The Lewis Society and the genuine enjoyment of rational disagreement | Holly Ordway | CWR
The collected essays in C.S. Lewis and His Circle demonstrate the importance of lively debate and robust discussion of serious questions
Should the opportunity ever arise to do a bit of time-traveling – say, if a police call-box materialized in front of me – I’d be inclined to ask for just a short hop back, to Oxford in the 1940s, where (aided by a ring of invisibility) I could sit in on an Inklings meeting in C.S. Lewis’s Magdalen College rooms, or a Tuesday-morning gathering at the Eagle & Child pub.
Alas, no such travel is possible, but something just as good – or, dare I say, even better? – is possible: participation in a group that starts with the Inklings and their legacy and carries it onward. While the Oxford C.S. Lewis Society is not the oldest Lewis Society – that honor goes to the New York C.S. Lewis Society, founded in 1969 – it is still more than thirty years old, and has the distinction of meeting continuously in Oxford, the city where the Inklings met and where Lewis and Tolkien pursued distinguished academic and creative careers.
The excellent new volume C.S. Lewis and His Circle – appropriately subtitled Essays and Memoirs from the Oxford C.S. Lewis Society – is a collection of addresses given at the Society at various points since its founding in 1982.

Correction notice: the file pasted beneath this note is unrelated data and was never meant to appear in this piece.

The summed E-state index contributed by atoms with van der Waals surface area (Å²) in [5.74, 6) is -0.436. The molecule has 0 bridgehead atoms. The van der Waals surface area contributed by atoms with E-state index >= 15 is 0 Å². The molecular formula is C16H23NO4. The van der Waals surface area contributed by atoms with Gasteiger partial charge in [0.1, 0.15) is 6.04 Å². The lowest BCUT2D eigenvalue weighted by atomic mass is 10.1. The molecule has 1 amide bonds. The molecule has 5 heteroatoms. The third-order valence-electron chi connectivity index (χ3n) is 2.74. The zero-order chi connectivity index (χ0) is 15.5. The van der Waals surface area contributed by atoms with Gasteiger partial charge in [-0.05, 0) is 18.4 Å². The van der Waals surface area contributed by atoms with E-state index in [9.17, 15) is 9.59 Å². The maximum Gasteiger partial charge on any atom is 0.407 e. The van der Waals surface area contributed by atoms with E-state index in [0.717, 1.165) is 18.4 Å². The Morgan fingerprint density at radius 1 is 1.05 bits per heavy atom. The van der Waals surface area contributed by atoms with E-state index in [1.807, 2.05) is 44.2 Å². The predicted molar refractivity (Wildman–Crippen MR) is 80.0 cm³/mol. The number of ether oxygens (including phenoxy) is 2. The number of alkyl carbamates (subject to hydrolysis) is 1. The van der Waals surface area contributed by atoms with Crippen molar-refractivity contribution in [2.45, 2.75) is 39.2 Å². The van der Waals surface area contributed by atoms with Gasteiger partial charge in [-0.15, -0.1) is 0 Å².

It behooves me, then, to say a few words about the Oxford Lewis Society – whose gatherings I’ve had the pleasure of attending on many occasions over the past few years.
The Society meets, during term-time, on Tuesday evenings in the Frederic Hood Room of Pusey House, on a street called St Giles. At 8:00 pm attendees make their way upstairs and settle themselves to hear the week’s talk – sometimes by a visiting scholar, sometimes by one of the Society members. Following the talk is a Q&A, and here the quality of the group shines brightly, because the audience is comprised of well-educated, highly engaged, and super-articulate people who ask great questions and make valuable contributions to the discussion. Though that might seem a bit intimidating, in fact the atmosphere of the Society is relaxed and inviting. At about 9:30 the assembled company puts the chairs away and those who are so inclined re-locate to the Lamb & Flag pub for more conversation. (The Eagle & Child is usually too full.) Anyone can come to the meetings – from new reader to senior scholar, from any background or academic discipline, Christian or non-Christian. And the talks themselves are highly varied – some very specialized, others broad. Michael Ward writes in his insightful Afterword on the history of the Society that “Perhaps chief among the reasons for the longevity and liveliness of the Oxford Lewis Society is that, despite its name, it is not a single-issue group. ‘Lewis’ really serves as an umbrella term that covers an array of authors and a range of concerns.”
Opening C.S. Lewis and His Circle, then, is like being invited to step into the Frederic Hood Room of Pusey House.